Three ordinary citizens on a street in London discuss the state of national affairs. They share the news of King Edward’s death, and, although one of them is optimistic about the future, saying that Edward’s son will rule, the others are very worried. These citizens insist that, of the king’s sons, the oldest, young Prince Edward, is still too young to reign. They state that the two sides of his family—the kinsmen of Queen Elizabeth on one side (Rivers, Dorset, and Gray) and his uncle Richard on the other—are locked in a jealous power struggle. Moreover, they see that Richard himself is dangerous, cunning, and thirsty for power, and they discuss his villainous nature. The citizens complain that it would be better for the prince to have no uncles than to have uncles struggling over control of him and the country. They dread what the future will bring.
Back in the palace, the cardinal, an ally of Elizabeth’s family, tells Elizabeth, the duchess of York, and Elizabeth’s youngest son that young Prince Edward has nearly reached London and should arrive within two days. The prince’s mother, grandmother, and younger brother say that they are looking forward to seeing him.
Suddenly, the marquis of Dorset arrives with terrible news. He says that Elizabeth’s kinsmen, Rivers and Gray, have been arrested along with an ally of theirs named Sir Thomas Vaughan. They have been sent to Pomfret, a castle where prisoners are held and often killed. The order to arrest them came, not surprisingly, from Richard and his ally, Buckingham. Elizabeth and the duchess realize that this news probably means the beginning of the end for their family. They wail for their loss—and for what is to come. Knowing that Richard means her ill, Elizabeth decides to take her youngest son and flee to sanctuary—to a place where, she hopes, Richard cannot come after them. The cardinal promises his support and hands over to Elizabeth the Great Seal of England, a highly symbolic artifact.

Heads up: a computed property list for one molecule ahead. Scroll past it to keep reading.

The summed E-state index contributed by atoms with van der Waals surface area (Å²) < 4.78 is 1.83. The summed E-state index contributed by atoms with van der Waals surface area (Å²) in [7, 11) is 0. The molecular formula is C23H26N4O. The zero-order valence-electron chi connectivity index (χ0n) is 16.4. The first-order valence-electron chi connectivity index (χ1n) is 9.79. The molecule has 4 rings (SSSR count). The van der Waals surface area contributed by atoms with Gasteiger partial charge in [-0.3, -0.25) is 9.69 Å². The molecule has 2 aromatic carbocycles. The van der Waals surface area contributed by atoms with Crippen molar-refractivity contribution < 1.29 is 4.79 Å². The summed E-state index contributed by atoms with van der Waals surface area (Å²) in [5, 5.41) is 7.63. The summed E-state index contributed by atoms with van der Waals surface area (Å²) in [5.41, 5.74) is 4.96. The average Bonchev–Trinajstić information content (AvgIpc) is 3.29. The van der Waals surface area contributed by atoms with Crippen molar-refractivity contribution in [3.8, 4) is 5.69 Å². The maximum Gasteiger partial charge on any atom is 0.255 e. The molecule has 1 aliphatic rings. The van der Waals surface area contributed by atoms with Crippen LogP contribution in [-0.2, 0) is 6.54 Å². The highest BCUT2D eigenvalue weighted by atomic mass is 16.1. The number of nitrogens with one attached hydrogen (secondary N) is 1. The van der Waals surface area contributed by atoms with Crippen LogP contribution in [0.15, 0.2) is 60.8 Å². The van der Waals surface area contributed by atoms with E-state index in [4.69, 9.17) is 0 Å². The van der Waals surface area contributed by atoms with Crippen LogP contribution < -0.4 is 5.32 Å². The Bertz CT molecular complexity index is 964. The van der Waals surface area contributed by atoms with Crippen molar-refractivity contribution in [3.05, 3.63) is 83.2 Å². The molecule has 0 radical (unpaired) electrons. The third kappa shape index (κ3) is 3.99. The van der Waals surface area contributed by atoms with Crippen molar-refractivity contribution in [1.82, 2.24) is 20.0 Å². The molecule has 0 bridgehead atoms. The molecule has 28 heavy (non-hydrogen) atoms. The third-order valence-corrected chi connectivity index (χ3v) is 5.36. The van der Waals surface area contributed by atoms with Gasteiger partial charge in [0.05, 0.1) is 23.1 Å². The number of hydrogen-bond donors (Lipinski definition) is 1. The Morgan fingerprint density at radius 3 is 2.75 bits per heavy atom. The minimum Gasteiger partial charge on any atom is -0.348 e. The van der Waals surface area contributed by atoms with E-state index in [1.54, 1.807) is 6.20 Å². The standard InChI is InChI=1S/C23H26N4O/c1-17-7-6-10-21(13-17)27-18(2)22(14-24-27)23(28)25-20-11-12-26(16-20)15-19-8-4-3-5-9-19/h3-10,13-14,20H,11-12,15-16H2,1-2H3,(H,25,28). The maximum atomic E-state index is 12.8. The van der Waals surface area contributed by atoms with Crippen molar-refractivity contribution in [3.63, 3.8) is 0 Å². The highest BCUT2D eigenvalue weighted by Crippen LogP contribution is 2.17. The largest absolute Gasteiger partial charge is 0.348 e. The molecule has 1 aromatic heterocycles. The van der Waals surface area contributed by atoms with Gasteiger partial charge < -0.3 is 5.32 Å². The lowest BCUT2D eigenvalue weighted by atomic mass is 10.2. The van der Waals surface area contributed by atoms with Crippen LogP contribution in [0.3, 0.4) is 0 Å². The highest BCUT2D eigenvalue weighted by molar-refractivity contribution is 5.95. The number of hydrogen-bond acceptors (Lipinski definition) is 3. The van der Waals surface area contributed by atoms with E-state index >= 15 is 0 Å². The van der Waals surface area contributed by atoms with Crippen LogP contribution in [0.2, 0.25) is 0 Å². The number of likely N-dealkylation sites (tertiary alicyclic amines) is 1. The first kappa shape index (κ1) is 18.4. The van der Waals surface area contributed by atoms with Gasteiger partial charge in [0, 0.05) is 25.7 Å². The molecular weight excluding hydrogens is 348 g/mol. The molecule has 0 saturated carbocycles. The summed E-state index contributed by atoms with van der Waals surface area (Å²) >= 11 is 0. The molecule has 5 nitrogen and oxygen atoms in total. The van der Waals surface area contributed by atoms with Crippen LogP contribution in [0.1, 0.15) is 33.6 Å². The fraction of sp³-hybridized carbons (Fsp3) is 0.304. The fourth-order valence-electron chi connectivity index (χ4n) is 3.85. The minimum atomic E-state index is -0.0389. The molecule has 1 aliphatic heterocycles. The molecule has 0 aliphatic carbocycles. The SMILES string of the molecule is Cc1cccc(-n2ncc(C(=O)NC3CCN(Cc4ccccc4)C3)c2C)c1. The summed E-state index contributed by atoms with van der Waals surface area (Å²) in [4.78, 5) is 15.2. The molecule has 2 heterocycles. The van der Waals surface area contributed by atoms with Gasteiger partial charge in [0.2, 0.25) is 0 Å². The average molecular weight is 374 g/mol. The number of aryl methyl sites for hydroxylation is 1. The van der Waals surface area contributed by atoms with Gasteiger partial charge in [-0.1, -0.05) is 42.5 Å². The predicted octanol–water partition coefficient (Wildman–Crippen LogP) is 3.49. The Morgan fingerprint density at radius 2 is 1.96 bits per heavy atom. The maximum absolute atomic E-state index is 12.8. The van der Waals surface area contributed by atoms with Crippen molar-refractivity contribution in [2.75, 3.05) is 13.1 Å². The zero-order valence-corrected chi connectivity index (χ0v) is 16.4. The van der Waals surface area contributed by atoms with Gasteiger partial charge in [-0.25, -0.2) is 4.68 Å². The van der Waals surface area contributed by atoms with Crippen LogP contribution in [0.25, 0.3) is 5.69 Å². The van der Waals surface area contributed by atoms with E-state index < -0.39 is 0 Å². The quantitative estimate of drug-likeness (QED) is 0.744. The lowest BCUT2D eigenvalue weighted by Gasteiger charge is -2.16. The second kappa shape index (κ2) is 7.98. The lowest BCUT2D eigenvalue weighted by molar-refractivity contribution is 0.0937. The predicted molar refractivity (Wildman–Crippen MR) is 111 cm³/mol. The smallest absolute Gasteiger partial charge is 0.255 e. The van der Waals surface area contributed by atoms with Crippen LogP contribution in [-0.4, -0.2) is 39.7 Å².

Act II, scene iii is what critics sometimes call a window scene, because it briefly turns away from the actions of the noble characters to give us a glimpse into the minds of the common people. Because almost the entire play focuses so intensely on a close-knit group of noblemen, this technique of showing us the thoughts of people in the street offers a new point of view and gives the play a greater sense of perspective. We learn from this episode that the commoners are deeply concerned about the results of the power struggle that they know is going on in the highest levels of government. This concern heightens the tension of the play and also reminds us that the effects of these court struggles are not confined to the royal palace. Rather, they have profound consequences for everyone who lives in England. Historically, this window scene also would have made the play resonate deeply with a large portion of Shakespeare’s audience, many of whom were commoners who, like those in Act II, scene iii, worried about how the behavior of powerful men and women such as the nobles would affect their lives.
In Act II, scene iv, the younger prince’s jokes and puns at his uncle’s expense show us that, unlike Clarence’s young son, this boy sees through Richard’s schemes. We also see that he is precociously clever, fully justifying his mother’s reference to him as a “parlous,” or dangerous, boy, and warning that he is “too shrewd” for his own good (II.iv.
Elizabeth’s response to the news of her kinsmen’s imprisonment might seem an overreaction to somebody unfamiliar with the situation, but given the context, her cry of fear, “Ay me! I see the ruin of my house,” is perfectly justified (II.iv.